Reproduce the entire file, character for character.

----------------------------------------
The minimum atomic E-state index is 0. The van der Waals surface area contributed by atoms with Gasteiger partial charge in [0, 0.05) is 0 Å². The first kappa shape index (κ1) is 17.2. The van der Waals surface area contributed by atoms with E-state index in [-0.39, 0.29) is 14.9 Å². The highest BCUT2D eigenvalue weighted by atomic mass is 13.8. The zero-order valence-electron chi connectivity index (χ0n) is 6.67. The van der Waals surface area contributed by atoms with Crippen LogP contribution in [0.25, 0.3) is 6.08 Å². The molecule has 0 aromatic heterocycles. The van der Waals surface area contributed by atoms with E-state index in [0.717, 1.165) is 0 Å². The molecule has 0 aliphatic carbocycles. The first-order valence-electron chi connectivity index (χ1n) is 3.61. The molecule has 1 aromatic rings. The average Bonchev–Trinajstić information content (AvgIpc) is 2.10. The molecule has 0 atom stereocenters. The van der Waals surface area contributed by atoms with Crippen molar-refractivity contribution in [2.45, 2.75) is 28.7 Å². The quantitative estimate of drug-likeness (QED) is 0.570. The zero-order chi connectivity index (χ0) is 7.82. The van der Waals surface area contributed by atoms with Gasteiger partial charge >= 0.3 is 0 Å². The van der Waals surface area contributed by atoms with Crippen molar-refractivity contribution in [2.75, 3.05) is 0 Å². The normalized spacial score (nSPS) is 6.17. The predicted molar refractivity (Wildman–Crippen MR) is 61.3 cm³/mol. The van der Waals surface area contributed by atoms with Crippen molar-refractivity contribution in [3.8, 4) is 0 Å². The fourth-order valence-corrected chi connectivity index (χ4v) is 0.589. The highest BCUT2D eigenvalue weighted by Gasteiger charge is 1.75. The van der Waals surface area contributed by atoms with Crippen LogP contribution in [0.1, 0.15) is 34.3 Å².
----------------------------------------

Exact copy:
The minimum atomic E-state index is 0. The van der Waals surface area contributed by atoms with Gasteiger partial charge in [0, 0.05) is 0 Å². The first kappa shape index (κ1) is 17.2. The van der Waals surface area contributed by atoms with E-state index in [-0.39, 0.29) is 14.9 Å². The highest BCUT2D eigenvalue weighted by atomic mass is 13.8. The zero-order valence-electron chi connectivity index (χ0n) is 6.67. The van der Waals surface area contributed by atoms with Crippen LogP contribution in [0.25, 0.3) is 6.08 Å². The molecule has 0 aromatic heterocycles. The van der Waals surface area contributed by atoms with E-state index in [0.717, 1.165) is 0 Å². The molecule has 0 aliphatic carbocycles. The first-order valence-electron chi connectivity index (χ1n) is 3.61. The molecule has 1 aromatic rings. The average Bonchev–Trinajstić information content (AvgIpc) is 2.10. The molecule has 0 atom stereocenters. The van der Waals surface area contributed by atoms with Crippen molar-refractivity contribution in [2.45, 2.75) is 28.7 Å². The quantitative estimate of drug-likeness (QED) is 0.570. The zero-order chi connectivity index (χ0) is 7.82. The van der Waals surface area contributed by atoms with Gasteiger partial charge >= 0.3 is 0 Å². The van der Waals surface area contributed by atoms with Crippen molar-refractivity contribution in [2.75, 3.05) is 0 Å². The normalized spacial score (nSPS) is 6.17. The predicted molar refractivity (Wildman–Crippen MR) is 61.3 cm³/mol. The van der Waals surface area contributed by atoms with Crippen molar-refractivity contribution in [3.8, 4) is 0 Å². The fourth-order valence-corrected chi connectivity index (χ4v) is 0.589. The highest BCUT2D eigenvalue weighted by Gasteiger charge is 1.75. The van der Waals surface area contributed by atoms with Crippen LogP contribution in [0.1, 0.15) is 34.3 Å².